Last month, a group of American investors took control of the British soccer team Chelsea, and some Wall Street insiders still can’t figure out why.
Todd Boly — co-owner of the Los Angeles Dodgers, whose free-spending strategy over the past decade has been hailed as the MLB team’s renaissance — promised a similar tactic for Chelsea when he announced on May 30 that he and a consortium of investors had acquired the team for £2.50. billion pounds, or over $3.1 billion.
Boeli, however, also sought to draw a line between his approach to cash and that of Russian oligarch Roman Abramovich, who was reportedly losing £900,000 a day during his 19-year tenure, shelling out more than £2bn on team salary. and redefining a new era of lavish football spending.
In particular, sources close to the situation say that Boely and his main co-investor Clearlake Capital, a buyout fund based in Santa Monica, Calif., are reaching out to Liverpool, which happens to be owned by another American investor, billionaire John Henry. Fenway Sports Group is a role model.
Liverpool’s Ebitda is £200m – or earnings before interest, taxes, depreciation and amortization, a closely monitored financial figure – compared to Chelsea’s £50m, according to a source briefed on the teams’ finances. If Chelsea can match Liverpool’s Ebitda, the acquisition would look like a relatively good deal, according to people familiar with Boely and Clearlake.
In the 2021-2022 season, Chelsea were second in the Premier League in terms of wage bill, £355m. According to football website Marca, Liverpool finished in fourth place with £314m. Meanwhile, sources close to the new Chelsea owners note that the Dodgers hired 30 Boelis to study “data analytics” – a practice commonly used to find strong players at good prices, as shown in the movie “Moneyball”. , while there are currently four at Chelsea.
Abramovich’s profligacy paid off: Chelsea won five Premier League titles and two Champions League trophies as the best club team in the world.
Evidence of a tougher, numbers-based approach emerged last week when it was leaked to the press that Boeli was happy to let Romel Lukaku, The Belgian football star Chelsea signed a contract last summer for £97.5m.to return to the Italian football club Inter Milan.
However, insiders say it’s unclear if such a setup would be enough to achieve the incredible returns Clearlake and its investors are used to. The firm’s buyout funds in 2012 and 2015 generated a net internal rate of return of 41 percent and 33 percent per annum, respectively, as of June 30, 2021.
According to public records, this made the funds some of the best for those raised at the time, even when compared to veteran buyout heavyweights like the Blackstone Group or the Carlyle Group.
Clearlake and Boehly, who each contributed more than $1 billion in capital to the deal, jointly control budgets, including the payroll. Sources close to Clearlake insist the firm is less focused on cutting costs than boosting revenue, which they said was less than £500m recently compared to Manchester United’s estimated £700m. . The plan is to take advantage of naming rights and sponsorship opportunities, sources say.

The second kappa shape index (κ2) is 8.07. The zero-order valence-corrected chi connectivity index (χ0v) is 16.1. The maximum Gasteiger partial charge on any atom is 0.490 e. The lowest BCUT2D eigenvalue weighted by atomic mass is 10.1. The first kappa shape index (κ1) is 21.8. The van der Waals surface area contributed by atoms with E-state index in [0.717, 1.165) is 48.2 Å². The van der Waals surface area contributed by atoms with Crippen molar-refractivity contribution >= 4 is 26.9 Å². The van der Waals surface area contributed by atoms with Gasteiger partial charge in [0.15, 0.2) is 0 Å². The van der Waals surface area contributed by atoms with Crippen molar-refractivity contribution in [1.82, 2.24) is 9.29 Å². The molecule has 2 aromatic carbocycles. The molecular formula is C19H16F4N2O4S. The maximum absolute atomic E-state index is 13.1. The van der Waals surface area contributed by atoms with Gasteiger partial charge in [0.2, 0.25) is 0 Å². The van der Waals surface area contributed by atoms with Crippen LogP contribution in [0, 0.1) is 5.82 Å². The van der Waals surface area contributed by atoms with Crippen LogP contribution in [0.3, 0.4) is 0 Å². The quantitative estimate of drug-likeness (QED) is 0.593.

However, bankers close to the deal note that profits face at least one major hurdle – a commitment to restore Chelsea’s 117-year-old Stamford Bridge stadium in London, at an estimated cost of over £1bn to increase its capacity. . Fans fear the result will be more luxury suites and higher ticket prices for fans as Boeli has struggled to allay concerns about the latter in recent weeks.
“You need to put £1bn into a new building and they will lose money,” the sports banker said. “I’m not a big fan of this deal.”
Chelsea lost £146m ($178m) in the year ending 30 June 2021 when stadiums were emptied due to the pandemic. It made a profit of £39.5 million ($48 million) last year, according to Football.london.
Whatever happens, Clearlake co-founders Behdad Egbali and José Feliciano will cash in on the Chelsea deal. This is because Clearlake charges its investors an investment management fee of 1.7% per year, and Clearlake partners invest no more than 2% of their fund, according to Clearlake’s November presentation at the Connecticut Treasury. Such fees are typical of the private equity industry, and are one of the reasons US sports leagues do not allow private equity firms to own majority stakes in teams.
Over five years, Clearlake partners will receive 8.5% of the money the firm’s fund invests in Chelsea as commissions, while risking only 2% of their own money in the fund that actually buys the team. Clearlake also receives a 20 per cent share of the fund’s profits, so he will earn more if Chelsea is a good investment.
“Clearlake’s assets under management and transaction volume continue to grow at a significant pace, raising concerns about the potential adverse impact on Clearlake’s investment discipline and the team’s ability to effectively leverage ever-larger pools of capital,” Connecticut-based pension advisor Hamilton Lane said. report, according to government records.
As a result, Lane recommended that the state invest in Clearlake. But some Chelsea fans are less excited.
“As a general rule, Americans don’t understand ‘football’ and I’m afraid that if there is no passion or desire for the club in ownership, then we are no longer a football club and become purely a business,” said Martin Pearce, Chelsea season ticket holder More 30 years
“Roman Abaramovich was very popular, not to mention political, and was clearly passionate about the team and the success he brought us,” Pierce added. “There are rumors that real fans will have to give way to “corporate fans”. As soon as this happens, the atmosphere and passion disappear.”